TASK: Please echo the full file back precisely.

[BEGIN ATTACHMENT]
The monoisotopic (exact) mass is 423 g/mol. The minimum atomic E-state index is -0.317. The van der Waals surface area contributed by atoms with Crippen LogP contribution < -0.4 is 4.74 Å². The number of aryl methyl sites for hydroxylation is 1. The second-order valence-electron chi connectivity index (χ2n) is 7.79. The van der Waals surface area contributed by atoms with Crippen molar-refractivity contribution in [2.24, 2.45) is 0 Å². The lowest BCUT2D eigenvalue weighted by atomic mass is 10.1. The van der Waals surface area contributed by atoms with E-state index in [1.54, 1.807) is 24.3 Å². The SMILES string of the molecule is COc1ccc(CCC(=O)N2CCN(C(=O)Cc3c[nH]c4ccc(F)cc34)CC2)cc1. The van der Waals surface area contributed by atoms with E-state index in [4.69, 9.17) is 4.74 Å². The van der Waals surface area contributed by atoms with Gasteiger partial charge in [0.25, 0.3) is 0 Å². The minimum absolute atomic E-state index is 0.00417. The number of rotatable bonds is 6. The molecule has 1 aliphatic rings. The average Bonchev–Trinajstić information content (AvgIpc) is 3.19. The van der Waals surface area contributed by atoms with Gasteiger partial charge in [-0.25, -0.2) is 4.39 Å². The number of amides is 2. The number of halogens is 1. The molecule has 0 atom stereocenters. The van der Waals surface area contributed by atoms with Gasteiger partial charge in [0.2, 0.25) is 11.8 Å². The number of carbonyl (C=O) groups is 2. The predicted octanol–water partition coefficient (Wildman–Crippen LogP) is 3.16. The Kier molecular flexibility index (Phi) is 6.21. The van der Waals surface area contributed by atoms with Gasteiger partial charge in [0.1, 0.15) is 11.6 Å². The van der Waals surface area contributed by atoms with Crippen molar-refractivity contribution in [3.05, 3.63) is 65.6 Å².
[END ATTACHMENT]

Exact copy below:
The monoisotopic (exact) mass is 423 g/mol. The minimum atomic E-state index is -0.317. The van der Waals surface area contributed by atoms with Crippen LogP contribution < -0.4 is 4.74 Å². The number of aryl methyl sites for hydroxylation is 1. The second-order valence-electron chi connectivity index (χ2n) is 7.79. The van der Waals surface area contributed by atoms with Crippen molar-refractivity contribution in [2.24, 2.45) is 0 Å². The lowest BCUT2D eigenvalue weighted by atomic mass is 10.1. The van der Waals surface area contributed by atoms with E-state index in [1.54, 1.807) is 24.3 Å². The SMILES string of the molecule is COc1ccc(CCC(=O)N2CCN(C(=O)Cc3c[nH]c4ccc(F)cc34)CC2)cc1. The van der Waals surface area contributed by atoms with E-state index in [4.69, 9.17) is 4.74 Å². The van der Waals surface area contributed by atoms with Gasteiger partial charge in [0.25, 0.3) is 0 Å². The minimum absolute atomic E-state index is 0.00417. The number of rotatable bonds is 6. The molecule has 1 aliphatic rings. The average Bonchev–Trinajstić information content (AvgIpc) is 3.19. The van der Waals surface area contributed by atoms with Gasteiger partial charge in [-0.25, -0.2) is 4.39 Å². The number of amides is 2. The number of halogens is 1. The molecule has 0 atom stereocenters. The van der Waals surface area contributed by atoms with Gasteiger partial charge in [0.2, 0.25) is 11.8 Å². The number of carbonyl (C=O) groups is 2. The predicted octanol–water partition coefficient (Wildman–Crippen LogP) is 3.16. The Kier molecular flexibility index (Phi) is 6.21. The van der Waals surface area contributed by atoms with Gasteiger partial charge in [0.1, 0.15) is 11.6 Å². The van der Waals surface area contributed by atoms with Crippen molar-refractivity contribution in [3.05, 3.63) is 65.6 Å².